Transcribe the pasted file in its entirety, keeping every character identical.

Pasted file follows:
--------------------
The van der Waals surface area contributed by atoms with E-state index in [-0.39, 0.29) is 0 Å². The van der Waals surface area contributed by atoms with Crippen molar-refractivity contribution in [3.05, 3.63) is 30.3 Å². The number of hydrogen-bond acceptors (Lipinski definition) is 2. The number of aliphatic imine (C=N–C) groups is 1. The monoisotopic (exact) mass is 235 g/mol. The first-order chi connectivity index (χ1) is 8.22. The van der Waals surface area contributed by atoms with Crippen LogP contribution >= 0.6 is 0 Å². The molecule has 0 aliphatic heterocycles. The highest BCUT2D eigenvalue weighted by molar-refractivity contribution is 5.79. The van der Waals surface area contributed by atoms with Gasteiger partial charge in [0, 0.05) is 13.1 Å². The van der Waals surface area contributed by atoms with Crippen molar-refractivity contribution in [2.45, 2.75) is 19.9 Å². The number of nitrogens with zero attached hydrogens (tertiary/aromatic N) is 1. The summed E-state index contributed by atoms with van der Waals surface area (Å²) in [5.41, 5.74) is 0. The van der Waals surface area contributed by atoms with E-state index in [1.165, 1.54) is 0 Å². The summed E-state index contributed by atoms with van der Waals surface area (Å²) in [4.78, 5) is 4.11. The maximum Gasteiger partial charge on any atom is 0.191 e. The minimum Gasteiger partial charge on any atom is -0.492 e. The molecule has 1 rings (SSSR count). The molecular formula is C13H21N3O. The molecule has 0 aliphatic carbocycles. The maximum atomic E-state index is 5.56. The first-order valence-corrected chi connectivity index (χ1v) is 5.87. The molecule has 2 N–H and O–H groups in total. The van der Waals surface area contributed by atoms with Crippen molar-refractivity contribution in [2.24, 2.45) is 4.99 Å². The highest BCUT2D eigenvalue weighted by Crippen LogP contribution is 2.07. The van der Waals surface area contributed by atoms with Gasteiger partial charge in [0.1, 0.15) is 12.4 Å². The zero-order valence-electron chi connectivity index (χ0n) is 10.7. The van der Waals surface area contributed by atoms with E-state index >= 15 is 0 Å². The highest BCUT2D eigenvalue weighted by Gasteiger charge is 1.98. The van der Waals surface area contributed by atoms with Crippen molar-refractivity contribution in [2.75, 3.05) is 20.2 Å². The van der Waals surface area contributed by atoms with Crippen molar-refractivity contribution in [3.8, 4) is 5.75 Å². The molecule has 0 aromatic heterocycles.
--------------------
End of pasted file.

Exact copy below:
The van der Waals surface area contributed by atoms with E-state index in [-0.39, 0.29) is 0 Å². The van der Waals surface area contributed by atoms with Crippen molar-refractivity contribution in [3.05, 3.63) is 30.3 Å². The number of hydrogen-bond acceptors (Lipinski definition) is 2. The number of aliphatic imine (C=N–C) groups is 1. The monoisotopic (exact) mass is 235 g/mol. The first-order chi connectivity index (χ1) is 8.22. The van der Waals surface area contributed by atoms with Crippen LogP contribution >= 0.6 is 0 Å². The molecule has 0 aliphatic heterocycles. The highest BCUT2D eigenvalue weighted by molar-refractivity contribution is 5.79. The van der Waals surface area contributed by atoms with Gasteiger partial charge in [0, 0.05) is 13.1 Å². The van der Waals surface area contributed by atoms with Crippen molar-refractivity contribution in [2.45, 2.75) is 19.9 Å². The number of nitrogens with zero attached hydrogens (tertiary/aromatic N) is 1. The summed E-state index contributed by atoms with van der Waals surface area (Å²) in [5.41, 5.74) is 0. The van der Waals surface area contributed by atoms with E-state index in [1.165, 1.54) is 0 Å². The summed E-state index contributed by atoms with van der Waals surface area (Å²) in [4.78, 5) is 4.11. The maximum Gasteiger partial charge on any atom is 0.191 e. The minimum Gasteiger partial charge on any atom is -0.492 e. The molecule has 1 rings (SSSR count). The molecular formula is C13H21N3O. The molecule has 0 aliphatic carbocycles. The maximum atomic E-state index is 5.56. The first-order valence-corrected chi connectivity index (χ1v) is 5.87. The molecule has 2 N–H and O–H groups in total. The van der Waals surface area contributed by atoms with Crippen molar-refractivity contribution in [2.24, 2.45) is 4.99 Å². The highest BCUT2D eigenvalue weighted by Crippen LogP contribution is 2.07. The van der Waals surface area contributed by atoms with Gasteiger partial charge in [0.1, 0.15) is 12.4 Å². The zero-order valence-electron chi connectivity index (χ0n) is 10.7. The van der Waals surface area contributed by atoms with E-state index >= 15 is 0 Å². The highest BCUT2D eigenvalue weighted by Gasteiger charge is 1.98. The van der Waals surface area contributed by atoms with Crippen molar-refractivity contribution in [2.75, 3.05) is 20.2 Å². The van der Waals surface area contributed by atoms with Crippen molar-refractivity contribution in [3.8, 4) is 5.75 Å². The molecule has 0 aromatic heterocycles.